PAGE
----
By Adam Moscoe
May 30 2014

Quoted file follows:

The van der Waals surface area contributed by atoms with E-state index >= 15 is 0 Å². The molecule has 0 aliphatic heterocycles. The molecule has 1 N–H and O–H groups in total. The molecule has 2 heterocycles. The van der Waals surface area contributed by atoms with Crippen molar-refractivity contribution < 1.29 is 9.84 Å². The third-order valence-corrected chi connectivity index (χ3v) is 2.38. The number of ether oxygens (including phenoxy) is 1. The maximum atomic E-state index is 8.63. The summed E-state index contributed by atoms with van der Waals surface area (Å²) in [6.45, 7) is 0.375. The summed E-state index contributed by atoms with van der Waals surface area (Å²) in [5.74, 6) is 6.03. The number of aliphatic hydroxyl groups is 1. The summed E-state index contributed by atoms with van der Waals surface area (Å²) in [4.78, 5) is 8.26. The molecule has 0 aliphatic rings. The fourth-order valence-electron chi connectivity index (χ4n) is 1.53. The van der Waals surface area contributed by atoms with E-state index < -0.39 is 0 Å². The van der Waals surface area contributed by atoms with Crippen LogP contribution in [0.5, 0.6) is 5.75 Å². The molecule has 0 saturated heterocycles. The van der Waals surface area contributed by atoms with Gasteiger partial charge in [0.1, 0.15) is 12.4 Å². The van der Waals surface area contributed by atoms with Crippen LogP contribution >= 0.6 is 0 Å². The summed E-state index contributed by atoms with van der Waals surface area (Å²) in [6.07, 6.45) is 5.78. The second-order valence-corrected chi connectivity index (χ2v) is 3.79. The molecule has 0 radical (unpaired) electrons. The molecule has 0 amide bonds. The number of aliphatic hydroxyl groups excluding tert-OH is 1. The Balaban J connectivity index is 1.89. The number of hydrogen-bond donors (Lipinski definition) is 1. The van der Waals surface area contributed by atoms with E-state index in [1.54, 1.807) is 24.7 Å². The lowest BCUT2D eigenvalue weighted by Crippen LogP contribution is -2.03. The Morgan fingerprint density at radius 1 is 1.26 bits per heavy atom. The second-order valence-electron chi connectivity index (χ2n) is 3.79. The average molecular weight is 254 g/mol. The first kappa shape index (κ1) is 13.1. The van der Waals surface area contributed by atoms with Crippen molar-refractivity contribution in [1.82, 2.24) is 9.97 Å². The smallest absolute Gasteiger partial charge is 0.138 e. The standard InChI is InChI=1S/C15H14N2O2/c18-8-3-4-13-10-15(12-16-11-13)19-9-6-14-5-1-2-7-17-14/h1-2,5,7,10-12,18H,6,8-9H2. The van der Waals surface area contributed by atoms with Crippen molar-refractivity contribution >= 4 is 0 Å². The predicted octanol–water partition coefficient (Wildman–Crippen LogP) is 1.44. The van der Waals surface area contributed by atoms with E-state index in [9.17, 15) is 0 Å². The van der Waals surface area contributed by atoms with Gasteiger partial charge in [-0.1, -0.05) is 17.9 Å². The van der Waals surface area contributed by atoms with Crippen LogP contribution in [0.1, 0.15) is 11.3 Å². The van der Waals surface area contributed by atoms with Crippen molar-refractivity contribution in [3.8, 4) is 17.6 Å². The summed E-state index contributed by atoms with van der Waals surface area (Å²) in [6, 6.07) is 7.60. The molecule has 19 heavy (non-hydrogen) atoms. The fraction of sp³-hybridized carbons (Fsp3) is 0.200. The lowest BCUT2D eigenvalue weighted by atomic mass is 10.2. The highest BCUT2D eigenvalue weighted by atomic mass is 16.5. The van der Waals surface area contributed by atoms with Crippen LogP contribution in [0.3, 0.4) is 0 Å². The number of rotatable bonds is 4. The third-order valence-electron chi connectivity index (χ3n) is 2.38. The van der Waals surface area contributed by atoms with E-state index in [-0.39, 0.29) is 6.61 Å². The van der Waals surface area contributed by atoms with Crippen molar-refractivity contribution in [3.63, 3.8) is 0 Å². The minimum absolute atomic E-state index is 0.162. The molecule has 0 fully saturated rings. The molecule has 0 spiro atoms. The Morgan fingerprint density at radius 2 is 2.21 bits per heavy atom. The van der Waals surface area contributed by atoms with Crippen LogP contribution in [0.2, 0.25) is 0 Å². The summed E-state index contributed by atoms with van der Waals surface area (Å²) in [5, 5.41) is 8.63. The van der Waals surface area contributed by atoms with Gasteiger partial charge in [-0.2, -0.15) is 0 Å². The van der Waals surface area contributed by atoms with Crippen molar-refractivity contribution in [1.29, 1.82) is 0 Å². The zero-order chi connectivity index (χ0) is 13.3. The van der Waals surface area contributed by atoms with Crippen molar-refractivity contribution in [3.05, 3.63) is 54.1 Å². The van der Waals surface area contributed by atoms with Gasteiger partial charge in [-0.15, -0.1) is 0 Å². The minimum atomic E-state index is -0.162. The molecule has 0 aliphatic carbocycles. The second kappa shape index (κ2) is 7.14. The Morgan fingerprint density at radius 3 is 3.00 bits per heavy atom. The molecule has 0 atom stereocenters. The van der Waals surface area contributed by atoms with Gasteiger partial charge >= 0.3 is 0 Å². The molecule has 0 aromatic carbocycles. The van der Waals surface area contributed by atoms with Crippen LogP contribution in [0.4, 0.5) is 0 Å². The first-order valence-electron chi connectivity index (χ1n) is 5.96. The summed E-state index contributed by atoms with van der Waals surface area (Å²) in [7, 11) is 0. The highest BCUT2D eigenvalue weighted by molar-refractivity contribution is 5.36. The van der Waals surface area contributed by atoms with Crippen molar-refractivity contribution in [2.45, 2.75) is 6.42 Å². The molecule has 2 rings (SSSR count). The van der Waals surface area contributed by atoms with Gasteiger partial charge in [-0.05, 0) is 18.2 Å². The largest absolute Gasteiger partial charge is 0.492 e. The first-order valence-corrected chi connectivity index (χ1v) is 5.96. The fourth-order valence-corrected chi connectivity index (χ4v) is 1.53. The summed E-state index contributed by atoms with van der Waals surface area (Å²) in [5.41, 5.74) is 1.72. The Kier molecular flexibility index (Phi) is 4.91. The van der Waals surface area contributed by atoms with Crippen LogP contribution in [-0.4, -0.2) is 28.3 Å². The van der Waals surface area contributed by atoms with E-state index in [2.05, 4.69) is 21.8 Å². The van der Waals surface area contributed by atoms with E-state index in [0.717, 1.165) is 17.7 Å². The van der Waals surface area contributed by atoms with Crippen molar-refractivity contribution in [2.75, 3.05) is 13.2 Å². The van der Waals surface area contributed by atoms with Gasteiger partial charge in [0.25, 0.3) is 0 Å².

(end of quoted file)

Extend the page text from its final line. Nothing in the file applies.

At the core of the Iran intelligence failure is a series of four unchecked assumptions and prefabricated beliefs combined with an absence of methodological rigour. Failure to ‘connect the dots’ left the US unable to advance its interests. However, when examining analytical failures, one must be attentive to hindsight bias and the problem of noise – the challenge of discerning warning signals amid chaos. Since they must defend their views, analysts are more likely to be thorough, systematic, and conscious of biases or subjective beliefs. Sharpened analysis could enable agents to mark indicators for confirming or denying predictions. For example, they could have set a threshold level of violence after which they would have committed to revising estimates of the Shah’s strength. However, Robert Jervis, in a recently declassified post-mortem, is quick to note that this style of competitive analysis must be valued and rewarded in ICs in order to bring about meaningful change.